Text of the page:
President Obama’s rhetorical assault on Benjamin Netanyahu last week … set the stage for what could be another crockery-breaking bid by Obama for a foreign policy legacy, on a par with his opening to Cuba and would-be nuclear deal with Iran.
By declaring Israeli-Palestinian peace negotiations dead and blaming Netanyahu, Obama laid the predicate for a decision to go forward with a U.S.-backed U.N. Security Council resolution that would set the terms for a final peace settlement. Envisioned as an updating of U.N. Resolution 242, which has been part of the framework for the Mideast “peace process” since the 1960s, the idea would be to mandate the solution to the questions Israelis and Palestinians have been unable to agree upon for decades, such as the future status of Jerusalem. …
Whether or not it accelerated Palestinian statehood (and most likely it wouldn’t), Obama’s initiative would set off an earthquake in U.S. foreign relations and for Israel’s standing in the world. For nearly half a century, the United States has taken the position that the terms for a peace settlement between Israelis and Palestinians must come about as the result of negotiations and not as an imposition by outside parties. At the United Nations, it has been a given that Washington will veto resolutions that aim to compel Israel to accept terms.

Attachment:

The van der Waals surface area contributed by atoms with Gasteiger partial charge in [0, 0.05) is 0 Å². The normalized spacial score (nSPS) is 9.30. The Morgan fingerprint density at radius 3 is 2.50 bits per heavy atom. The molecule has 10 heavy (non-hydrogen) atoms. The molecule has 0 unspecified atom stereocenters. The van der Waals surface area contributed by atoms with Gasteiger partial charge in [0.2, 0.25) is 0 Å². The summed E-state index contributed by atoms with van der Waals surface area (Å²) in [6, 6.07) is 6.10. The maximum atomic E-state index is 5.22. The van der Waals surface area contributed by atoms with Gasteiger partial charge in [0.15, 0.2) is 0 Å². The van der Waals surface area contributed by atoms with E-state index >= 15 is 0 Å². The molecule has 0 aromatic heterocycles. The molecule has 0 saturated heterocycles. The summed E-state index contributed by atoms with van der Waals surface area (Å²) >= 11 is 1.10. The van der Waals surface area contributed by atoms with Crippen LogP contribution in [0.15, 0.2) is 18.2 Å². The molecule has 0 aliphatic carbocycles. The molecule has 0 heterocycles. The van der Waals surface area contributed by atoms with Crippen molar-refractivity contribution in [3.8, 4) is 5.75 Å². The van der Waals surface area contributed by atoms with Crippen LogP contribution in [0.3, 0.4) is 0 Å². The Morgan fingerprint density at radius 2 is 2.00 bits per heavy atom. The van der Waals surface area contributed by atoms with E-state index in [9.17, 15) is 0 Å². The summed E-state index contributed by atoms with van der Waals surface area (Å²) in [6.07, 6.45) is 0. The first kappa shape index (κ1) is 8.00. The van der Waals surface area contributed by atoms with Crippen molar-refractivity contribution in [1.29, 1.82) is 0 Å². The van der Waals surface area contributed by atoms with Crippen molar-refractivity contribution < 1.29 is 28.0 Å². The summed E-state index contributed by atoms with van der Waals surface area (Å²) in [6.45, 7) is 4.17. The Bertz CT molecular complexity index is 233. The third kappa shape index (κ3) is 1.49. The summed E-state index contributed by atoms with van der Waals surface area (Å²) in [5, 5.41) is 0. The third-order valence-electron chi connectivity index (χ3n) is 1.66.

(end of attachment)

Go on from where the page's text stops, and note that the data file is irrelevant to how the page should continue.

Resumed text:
Now Obama is contemplating going forward with a resolution that was drafted last year by Secretary of State John Kerry and his Mideast negotiations team at the State Department. The language was drawn up in response to efforts by the Palestinians and France to win support for Security Council resolutions following the collapse of Kerry’s attempt to get Israeli and Palestinian assent to a “framework agreement.” France announced on Friday that it would renew its initiative, giving Obama a fresh prompt.